I am especially keen to teach and supervise on authors on whom I've published, including Restoration dramatists and poets, Scriblerians such as Gay, Pope, and Swift, early popular novelists such as Behn and Haywood, mid-century novelists and cultural critics such as Richardson, Jane Collier, Charlotte Lennox, and others, as well as a wide gamut of later-century 'Romantic-era' women writers, including Wollstonecraft, Edgeworth, Charlotte Dacre, Hannah More, and Elizabeth Inchbald.



Research interests

Apprenticeship is a hot topic in educational policy today, but it was also an essential, formative experience in the early modern period: up to 40% of male Londoners had been apprentices, and they appear as characters in romances, plays, ballads, newspapers, memoirs, novels, and criminal biographies. There is no study of this vast range of textual material. My latest project, 'The Imaginary Apprentice: Apprenticeship and Literature in England, 1600-1850', is supported by a 2022 Leverhulme Research Fellowship. It shows for the first time how literary representations of the apprentice across the period reveal shifting ideas of what it meant to be a citizen and changing imaginations of how boys could seize political agency in a world shaped by adult men.

Previously, my research interests focused on the work of the mid-eighteenth-century sentimental novelist and printer, Samuel Richardson (1689-1761). I am currently seeing through press a new state-of-the-field collection on the continued relevance of his work, co-edited with Rebecca Anne Barr at Cambridge. Generally, I am interested in eighteenth-century popular texts and in overlooked and forgotten histories, which form a key theme of the Routledge series I co-edit, New Textual Studies.




Selected previous publications

(2019, paperback edition 2021) ‘Burlesque and travesty: Pope’s early satires’, in Bullard, P. (ed.), The Oxford Handbook of Eighteenth-Century Satire (Oxford University Press), 281-297

(2019, paperback edition 2021) ‘Reading for the sentiment: Richardson’s novels’, in Rivero, A. (ed.), The Sentimental Novel in the Eighteenth Century (Cambridge University Press), 51-68

(2017) ‘Educational writing’, in Sabor, P. and Schellenberg, B. (eds), Samuel Richardson in Context (Cambridge University Press), 170-177

(2017) ‘Popular fiction after Richardson’, in Hammerschmidt, S. and Curran, L. (eds), special issue of Eighteenth-Century Fiction 29: 2, 241-259

(2015) ‘Samuel Richardson and the “Jew Bill” of 1753: A new political context for Sir Charles Grandison’, Review of English Studies 275: 66, 520-539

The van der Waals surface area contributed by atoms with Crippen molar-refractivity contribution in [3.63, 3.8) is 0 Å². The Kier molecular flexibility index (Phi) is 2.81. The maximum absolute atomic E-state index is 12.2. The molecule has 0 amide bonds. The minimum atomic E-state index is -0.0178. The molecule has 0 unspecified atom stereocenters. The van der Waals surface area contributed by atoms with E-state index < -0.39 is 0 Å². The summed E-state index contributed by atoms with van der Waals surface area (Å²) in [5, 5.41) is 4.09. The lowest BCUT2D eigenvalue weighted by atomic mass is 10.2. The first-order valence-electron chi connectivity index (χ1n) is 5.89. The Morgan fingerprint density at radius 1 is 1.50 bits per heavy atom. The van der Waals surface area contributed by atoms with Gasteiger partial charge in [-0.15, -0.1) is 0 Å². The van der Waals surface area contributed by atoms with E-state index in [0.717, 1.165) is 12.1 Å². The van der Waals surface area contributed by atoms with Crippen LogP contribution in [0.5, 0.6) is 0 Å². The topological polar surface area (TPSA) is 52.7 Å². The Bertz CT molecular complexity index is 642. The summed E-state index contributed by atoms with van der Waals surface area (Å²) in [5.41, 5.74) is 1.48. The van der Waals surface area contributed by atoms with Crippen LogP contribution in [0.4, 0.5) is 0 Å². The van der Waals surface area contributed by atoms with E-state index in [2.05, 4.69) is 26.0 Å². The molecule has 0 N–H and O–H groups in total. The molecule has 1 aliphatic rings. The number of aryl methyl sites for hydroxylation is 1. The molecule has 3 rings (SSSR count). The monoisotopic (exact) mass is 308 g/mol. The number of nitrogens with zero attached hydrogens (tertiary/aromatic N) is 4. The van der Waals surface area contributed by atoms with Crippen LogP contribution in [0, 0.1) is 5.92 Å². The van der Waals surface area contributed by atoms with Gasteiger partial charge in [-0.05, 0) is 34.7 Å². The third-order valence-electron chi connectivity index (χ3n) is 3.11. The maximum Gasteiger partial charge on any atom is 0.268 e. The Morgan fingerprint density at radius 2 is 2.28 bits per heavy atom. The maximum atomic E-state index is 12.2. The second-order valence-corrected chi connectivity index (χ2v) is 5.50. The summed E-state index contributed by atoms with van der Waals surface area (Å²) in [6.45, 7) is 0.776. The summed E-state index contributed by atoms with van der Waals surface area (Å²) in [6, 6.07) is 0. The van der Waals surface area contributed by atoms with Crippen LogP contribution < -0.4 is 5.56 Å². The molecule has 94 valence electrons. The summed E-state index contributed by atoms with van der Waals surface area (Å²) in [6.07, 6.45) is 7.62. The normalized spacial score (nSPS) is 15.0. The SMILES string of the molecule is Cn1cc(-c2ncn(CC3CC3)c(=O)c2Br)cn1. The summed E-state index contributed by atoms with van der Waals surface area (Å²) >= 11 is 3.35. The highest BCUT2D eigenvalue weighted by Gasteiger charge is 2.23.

(2015) Brooks, H.E.M., Day, G., Latimer, B., Lynch, J., Morrissey, L., Rounce, A., Schürer, N., Smallwood, P., Vilmar, C., eds (2015) The Encyclopedia of British Literature, 1660-1789, 3 vols and online (Oxford: Wiley-Blackwell).

(2014) ‘Samuel Richardson and Philip Carteret Webb’s “little paper” on the Jewish Naturalization Act’, Notes & Queries, 259:3, 404-6.

(2013) Making Gender, Culture, and the Self in the Fiction of Samuel Richardson: The Novel Individual (Burlington, VT: Ashgate).

(2012) ‘Courting Dominion: Sir Charles Grandison, Sir George Ellison, and the organising principle of masculinity’, The Eighteenth-Century Novel 9, 109-131.

(2009) ‘Leaving little to the imagination: The mechanics of didacticism in two children’s adaptations of Samuel Richardson’s novels’, in Gay White, P. and Wadewitz, A. (eds) special issue of The Lion and the Unicorn: A Critical Journal of Children’s Literature 33: 2, 167-88.

(2009) ‘Apprehensions of controul: The familial politics of marriage, choice, and consent in Sir Charles Grandison’, Journal for Eighteenth-Century Studies, 31: 1, 1-19.

(2006) ‘Alchemies of satire: A history of the sylphs in The Rape of the Lock’, The Review of English Studies, 57: 232, 684-700.


I am currently working on a book entitled ‘The Imaginary Apprentice: Apprenticeship and Literature in England, 1600-1850’, supported by a 2022 Leverhulme Research Fellowship. I am also co-editor on the Routledge series New Textual Studies.

Together with Rebecca Anne Barr (Cambridge), I am currently co-editing a collection of essays on new directions in Samuel Richardson studies, which we expect to be out this year (2023). Watch this space!

Conference Papers

Recent conference contributions and addresses

‘Old dogs/new audiences: Extending the value of digitised collections’, Digifest 2023 (March 2023, Birmingham)

‘Citizens of the future: Apprentice-guides, young men, and ideal citizenship, 1660-1750’, British Society for Eighteenth-Century Studies annual meeting (January 2023, St Hugh’s, Oxford)

‘Supporting continuation for students with mental health conditions’, invited speaker at Education for Mental Health Forum (September 2022, King’s College London)

‘Report on Jisc Historical Texts Working Group: A chance to test the new beta resource’, (July 2022, English: Shared Futures meeting, Manchester)